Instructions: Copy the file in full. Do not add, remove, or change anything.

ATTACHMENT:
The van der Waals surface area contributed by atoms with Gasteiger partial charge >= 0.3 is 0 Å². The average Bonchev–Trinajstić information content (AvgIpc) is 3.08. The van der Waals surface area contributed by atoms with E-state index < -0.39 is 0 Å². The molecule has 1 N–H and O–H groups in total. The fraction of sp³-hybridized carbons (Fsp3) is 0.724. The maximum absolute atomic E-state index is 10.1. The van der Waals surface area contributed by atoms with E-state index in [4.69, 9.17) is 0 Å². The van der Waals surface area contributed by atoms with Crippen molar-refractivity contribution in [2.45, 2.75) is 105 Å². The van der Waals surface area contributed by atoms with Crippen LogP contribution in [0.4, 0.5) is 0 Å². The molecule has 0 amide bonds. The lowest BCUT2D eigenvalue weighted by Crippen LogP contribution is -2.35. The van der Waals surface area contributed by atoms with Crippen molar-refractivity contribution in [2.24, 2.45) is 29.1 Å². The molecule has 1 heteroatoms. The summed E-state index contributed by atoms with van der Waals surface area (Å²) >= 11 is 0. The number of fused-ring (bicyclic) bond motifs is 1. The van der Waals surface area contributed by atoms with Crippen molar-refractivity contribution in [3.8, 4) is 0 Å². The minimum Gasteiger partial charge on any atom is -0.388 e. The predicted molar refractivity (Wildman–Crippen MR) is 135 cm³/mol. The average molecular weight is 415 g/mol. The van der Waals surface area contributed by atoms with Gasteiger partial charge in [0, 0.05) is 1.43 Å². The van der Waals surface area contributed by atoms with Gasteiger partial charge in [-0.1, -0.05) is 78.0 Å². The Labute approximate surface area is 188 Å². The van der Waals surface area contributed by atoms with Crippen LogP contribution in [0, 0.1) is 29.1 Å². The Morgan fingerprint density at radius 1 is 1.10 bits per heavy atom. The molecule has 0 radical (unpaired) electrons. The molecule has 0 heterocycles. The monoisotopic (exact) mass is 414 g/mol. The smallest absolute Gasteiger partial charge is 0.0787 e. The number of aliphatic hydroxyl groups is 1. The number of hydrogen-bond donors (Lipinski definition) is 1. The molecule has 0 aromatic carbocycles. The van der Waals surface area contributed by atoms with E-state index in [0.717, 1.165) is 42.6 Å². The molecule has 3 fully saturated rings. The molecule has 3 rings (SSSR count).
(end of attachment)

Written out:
The van der Waals surface area contributed by atoms with Gasteiger partial charge >= 0.3 is 0 Å². The average Bonchev–Trinajstić information content (AvgIpc) is 3.08. The van der Waals surface area contributed by atoms with E-state index < -0.39 is 0 Å². The molecule has 1 N–H and O–H groups in total. The fraction of sp³-hybridized carbons (Fsp3) is 0.724. The maximum absolute atomic E-state index is 10.1. The van der Waals surface area contributed by atoms with E-state index in [4.69, 9.17) is 0 Å². The van der Waals surface area contributed by atoms with Crippen molar-refractivity contribution in [2.45, 2.75) is 105 Å². The van der Waals surface area contributed by atoms with Crippen LogP contribution in [0.4, 0.5) is 0 Å². The molecule has 0 amide bonds. The lowest BCUT2D eigenvalue weighted by Crippen LogP contribution is -2.35. The van der Waals surface area contributed by atoms with Crippen molar-refractivity contribution in [2.24, 2.45) is 29.1 Å². The molecule has 1 heteroatoms. The summed E-state index contributed by atoms with van der Waals surface area (Å²) >= 11 is 0. The number of fused-ring (bicyclic) bond motifs is 1. The van der Waals surface area contributed by atoms with Crippen molar-refractivity contribution in [3.8, 4) is 0 Å². The minimum Gasteiger partial charge on any atom is -0.388 e. The predicted molar refractivity (Wildman–Crippen MR) is 135 cm³/mol. The average molecular weight is 415 g/mol. The van der Waals surface area contributed by atoms with Gasteiger partial charge in [0, 0.05) is 1.43 Å². The van der Waals surface area contributed by atoms with Gasteiger partial charge in [-0.1, -0.05) is 78.0 Å². The Labute approximate surface area is 188 Å². The van der Waals surface area contributed by atoms with Crippen LogP contribution in [0, 0.1) is 29.1 Å². The Morgan fingerprint density at radius 1 is 1.10 bits per heavy atom. The molecule has 0 radical (unpaired) electrons. The molecule has 0 heterocycles. The monoisotopic (exact) mass is 414 g/mol. The smallest absolute Gasteiger partial charge is 0.0787 e. The number of aliphatic hydroxyl groups is 1. The number of hydrogen-bond donors (Lipinski definition) is 1. The molecule has 0 aromatic carbocycles. The van der Waals surface area contributed by atoms with E-state index in [0.717, 1.165) is 42.6 Å². The molecule has 3 fully saturated rings. The molecule has 3 rings (SSSR count).